Software systems help to tackle these problems in several different ways. Firstly, they ensure that HR has the information it needs at its fingertips to intervene in individual absence cases. Part of the problem with conventional absence management procedures is that they rely on people remembering to input data into systems – which they’re prone to forget or put off when other issues take priority. In fact, many absence ‘systems’ are really just a haphazard mix of paper, spreadsheets and emails, and inherently inefficient.

Accuracy is vital

By contrast, if you use an automated system that stores data in one place (such as your HR management system) everyone involved in absence management can get the information they need. Having accurate absence records is critically important if you need to take disciplinary action, and with a central pool of data, you can also start to analyse longer-term absence trends. You might find, for example, that one department has a higher rate of absence than comparable departments – by digging a little deeper, you could uncover a problem with a line manager that’s affecting team morale.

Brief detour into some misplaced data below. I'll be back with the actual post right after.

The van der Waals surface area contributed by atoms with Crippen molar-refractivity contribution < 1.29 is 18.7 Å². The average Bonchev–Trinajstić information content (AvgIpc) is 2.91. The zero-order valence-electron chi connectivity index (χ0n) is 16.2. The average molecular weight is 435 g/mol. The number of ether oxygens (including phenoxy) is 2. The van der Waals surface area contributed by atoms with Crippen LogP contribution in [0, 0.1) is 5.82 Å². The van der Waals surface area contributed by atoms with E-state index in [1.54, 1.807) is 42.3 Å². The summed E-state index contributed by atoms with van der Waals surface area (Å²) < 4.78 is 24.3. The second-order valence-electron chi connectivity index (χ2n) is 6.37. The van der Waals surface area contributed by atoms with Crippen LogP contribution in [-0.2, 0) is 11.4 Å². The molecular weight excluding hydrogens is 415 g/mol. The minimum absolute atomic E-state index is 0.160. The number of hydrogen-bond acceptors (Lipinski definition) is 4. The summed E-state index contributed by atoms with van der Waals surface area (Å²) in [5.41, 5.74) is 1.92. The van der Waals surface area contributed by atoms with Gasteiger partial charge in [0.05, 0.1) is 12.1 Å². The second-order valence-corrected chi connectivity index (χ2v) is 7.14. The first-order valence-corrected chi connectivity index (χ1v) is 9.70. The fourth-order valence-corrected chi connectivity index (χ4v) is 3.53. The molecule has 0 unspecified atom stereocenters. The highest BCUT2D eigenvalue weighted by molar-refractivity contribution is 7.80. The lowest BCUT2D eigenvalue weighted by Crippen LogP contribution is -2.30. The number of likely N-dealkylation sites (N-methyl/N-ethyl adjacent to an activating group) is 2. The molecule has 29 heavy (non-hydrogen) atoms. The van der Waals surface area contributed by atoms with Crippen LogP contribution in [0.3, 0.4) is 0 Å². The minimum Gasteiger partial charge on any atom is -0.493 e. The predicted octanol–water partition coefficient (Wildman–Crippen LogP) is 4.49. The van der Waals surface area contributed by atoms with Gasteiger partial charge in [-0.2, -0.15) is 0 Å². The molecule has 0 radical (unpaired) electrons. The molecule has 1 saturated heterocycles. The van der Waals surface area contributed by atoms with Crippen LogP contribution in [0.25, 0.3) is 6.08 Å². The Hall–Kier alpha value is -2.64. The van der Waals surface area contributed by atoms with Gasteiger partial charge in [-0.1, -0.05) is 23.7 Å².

Secondly, automated systems can electronically manage the workflows associated with managing absence. This means, for example, that HR can be alerted at key points during an employee’s sickness absence, either about their imminent return to work or about milestones during an extended absence.   

Most HR management systems contain basic tools to help you record absence in your central HR database, which is a great place to start – it’s far better to have the information in one place than scattered across your organisation. These modules can be supplemented by specialist absence systems that help you gather initial absence information (by voice recording, for example), send data to people who need to know (perhaps by email or SMS) and then automate the workflows required to manage the associated procedures.

This kind of software can either be implemented as a conventional in-house software system, or in some cases will be provided as a hosted service, where the supplier runs the software for you and you access it over the internet. As long as the data feeds smoothly from the outsourced service into your HRMS, taking a hosted approach has a number of advantages. It’s usually quicker to implement than an in-house system, and the supplier will take on responsibility for all the hassle of managing and upgrading the software. In addition, hosted services are often paid for with a regular usage fee rather than an upfront software licence, which spreads the financial outlay and can be a real benefit in today’s economy.

Whichever approach you take with your software, the goal will be the same. Absence costs your organisation dearly in many different ways: automating the way you manage it is a big first step in reducing the problem.

Chris Berry is managing director of Computers in Personnel, a provider of software and services for people and data management